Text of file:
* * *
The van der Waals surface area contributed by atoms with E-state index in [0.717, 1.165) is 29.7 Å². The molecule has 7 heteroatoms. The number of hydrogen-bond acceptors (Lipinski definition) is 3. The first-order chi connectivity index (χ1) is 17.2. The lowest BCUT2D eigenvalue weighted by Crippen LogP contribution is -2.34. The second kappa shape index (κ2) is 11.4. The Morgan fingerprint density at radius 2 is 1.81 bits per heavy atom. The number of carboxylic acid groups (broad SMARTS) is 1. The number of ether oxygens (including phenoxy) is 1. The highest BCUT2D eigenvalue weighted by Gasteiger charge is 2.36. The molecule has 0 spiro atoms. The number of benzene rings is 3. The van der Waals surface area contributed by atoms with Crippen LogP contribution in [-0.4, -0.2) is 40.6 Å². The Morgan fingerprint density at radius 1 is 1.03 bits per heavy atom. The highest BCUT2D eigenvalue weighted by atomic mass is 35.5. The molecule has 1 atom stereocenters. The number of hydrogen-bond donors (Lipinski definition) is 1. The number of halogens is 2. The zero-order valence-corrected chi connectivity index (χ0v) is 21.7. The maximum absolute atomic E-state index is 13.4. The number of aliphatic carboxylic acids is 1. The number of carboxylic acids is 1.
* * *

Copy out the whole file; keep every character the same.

The van der Waals surface area contributed by atoms with E-state index in [0.717, 1.165) is 29.7 Å². The molecule has 7 heteroatoms. The number of hydrogen-bond acceptors (Lipinski definition) is 3. The first-order chi connectivity index (χ1) is 17.2. The lowest BCUT2D eigenvalue weighted by Crippen LogP contribution is -2.34. The second kappa shape index (κ2) is 11.4. The Morgan fingerprint density at radius 2 is 1.81 bits per heavy atom. The number of carboxylic acid groups (broad SMARTS) is 1. The number of ether oxygens (including phenoxy) is 1. The highest BCUT2D eigenvalue weighted by Gasteiger charge is 2.36. The molecule has 0 spiro atoms. The number of benzene rings is 3. The van der Waals surface area contributed by atoms with Crippen LogP contribution in [-0.4, -0.2) is 40.6 Å². The Morgan fingerprint density at radius 1 is 1.03 bits per heavy atom. The highest BCUT2D eigenvalue weighted by atomic mass is 35.5. The molecule has 1 atom stereocenters. The number of hydrogen-bond donors (Lipinski definition) is 1. The number of halogens is 2. The zero-order valence-corrected chi connectivity index (χ0v) is 21.7. The maximum absolute atomic E-state index is 13.4. The number of aliphatic carboxylic acids is 1. The number of carboxylic acids is 1.